oxybutynin (transdermal) (cont.)
IN THIS ARTICLE
What should I discuss with my healthcare provider before using oxybutynin transdermal (Oxytrol)?
Do not use this medication if you are allergic to oxybutynin, or if you have:
To make sure you can safely use oxybutynin transdermal, tell your doctor if you have any of these other conditions:
FDA pregnancy category B. This medication is not expected to be harmful to an unborn baby. Tell your doctor if you are pregnant or plan to become pregnant during treatment.
It is not known whether oxybutynin transdermal passes into breast milk or if it could harm a nursing baby. Do not use this medication without telling your doctor if you are breast-feeding a baby.
How should I use oxybutynin transdermal (Oxytrol)?
Use exactly as prescribed by your doctor. Do not use in larger or smaller amounts or for longer than recommended. Follow the directions on your prescription label.
This medication comes with patient instructions for safe and effective use. Follow these directions carefully. Ask your doctor or pharmacist if you have any questions.
To use the patch, open the sealed pouch and remove the protective liner. Apply the transdermal patch to a clean, dry area on your stomach, hip or buttock. Avoid skin that is oily, irritated, or damaged. Avoid placing the patch on a skin area that will be rubbed by a waistband or tight clothing.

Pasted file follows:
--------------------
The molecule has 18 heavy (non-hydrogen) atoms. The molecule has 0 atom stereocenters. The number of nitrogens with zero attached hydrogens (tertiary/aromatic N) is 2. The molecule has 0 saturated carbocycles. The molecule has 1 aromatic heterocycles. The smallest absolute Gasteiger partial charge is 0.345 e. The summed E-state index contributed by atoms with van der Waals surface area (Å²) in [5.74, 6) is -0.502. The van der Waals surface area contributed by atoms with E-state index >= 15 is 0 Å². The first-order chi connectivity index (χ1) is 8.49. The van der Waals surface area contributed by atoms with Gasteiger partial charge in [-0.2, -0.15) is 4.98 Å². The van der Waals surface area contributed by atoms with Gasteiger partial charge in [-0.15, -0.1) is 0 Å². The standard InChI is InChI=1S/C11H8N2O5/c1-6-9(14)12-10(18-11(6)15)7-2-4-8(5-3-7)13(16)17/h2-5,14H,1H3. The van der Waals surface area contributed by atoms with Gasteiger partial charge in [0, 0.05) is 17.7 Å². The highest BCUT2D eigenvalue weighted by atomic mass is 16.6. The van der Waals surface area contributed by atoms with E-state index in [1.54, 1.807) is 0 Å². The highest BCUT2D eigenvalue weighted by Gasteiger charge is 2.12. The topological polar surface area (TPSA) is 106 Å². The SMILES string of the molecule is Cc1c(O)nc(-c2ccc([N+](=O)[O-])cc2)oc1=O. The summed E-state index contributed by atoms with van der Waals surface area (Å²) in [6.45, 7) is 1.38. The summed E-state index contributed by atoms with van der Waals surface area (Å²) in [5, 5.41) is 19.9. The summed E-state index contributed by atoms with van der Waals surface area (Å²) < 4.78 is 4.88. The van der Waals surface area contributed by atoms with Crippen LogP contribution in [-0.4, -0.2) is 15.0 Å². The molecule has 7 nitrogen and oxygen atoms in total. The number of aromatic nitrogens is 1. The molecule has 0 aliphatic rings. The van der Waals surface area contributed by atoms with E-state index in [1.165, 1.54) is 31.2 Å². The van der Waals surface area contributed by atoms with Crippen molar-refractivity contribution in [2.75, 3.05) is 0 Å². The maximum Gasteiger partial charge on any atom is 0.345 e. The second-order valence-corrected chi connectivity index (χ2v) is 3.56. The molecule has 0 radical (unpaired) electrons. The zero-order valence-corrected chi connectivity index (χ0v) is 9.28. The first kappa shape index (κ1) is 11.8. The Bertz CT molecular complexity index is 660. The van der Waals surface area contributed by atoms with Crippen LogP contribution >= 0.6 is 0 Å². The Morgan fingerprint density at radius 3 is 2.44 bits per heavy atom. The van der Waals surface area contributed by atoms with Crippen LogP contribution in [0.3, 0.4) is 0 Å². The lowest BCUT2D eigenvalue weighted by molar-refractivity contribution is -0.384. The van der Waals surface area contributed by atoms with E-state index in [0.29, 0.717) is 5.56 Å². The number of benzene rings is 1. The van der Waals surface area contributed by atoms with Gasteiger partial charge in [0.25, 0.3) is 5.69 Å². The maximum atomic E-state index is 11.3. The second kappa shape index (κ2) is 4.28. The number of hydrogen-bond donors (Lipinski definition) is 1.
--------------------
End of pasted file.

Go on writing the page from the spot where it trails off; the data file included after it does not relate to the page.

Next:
Press the patch onto the skin and press it down firmly with your fingers. Make sure the patch is well sealed around the edges. When properly applied, the patch should stay on while swimming or bathing.
Leave the patch in place and wear it for 3 to 4 days. You should change the patch twice per week. Each time you apply a new patch, choose a different skin area on your stomach, hip, or buttock. Do not apply a patch to the same skin twice within one week.
Try to change your patch on the same two days each week (such as every Sunday and Thursday). There is a calendar printed on the package of this medication to help you establish a steady patch-changing schedule.
If the patch falls off, try sticking it back on. If it does not stay on, replace it with a new one and wear it until your next regular patch-changing day. Do not change your schedule, even if you apply a new patch to replace one that has fallen off.
After removing a patch, fold it in half so it sticks together and throw it away in a place where children or pets cannot get to it.
Use baby oil or mild soap and water to remove any adhesive residue that stays on your skin. Avoid using harsh soaps, alcohol, nail polish remover, or other solvents that could irritate your skin.
The oxybutynin patch may burn your skin if you wear the patch during an MRI (magnetic resonance imaging). Remove the patch before undergoing such a test.
Keep the oxybutynin transdermal patch in its sealed pouch until you are ready to use it. Store the pouches at room temperature away from heat and moisture.
Report Problems to the Food and Drug Administration
You are encouraged to report negative side effects of prescription drugs to the FDA. Visit the FDA MedWatch website or call 1-800-FDA-1088.
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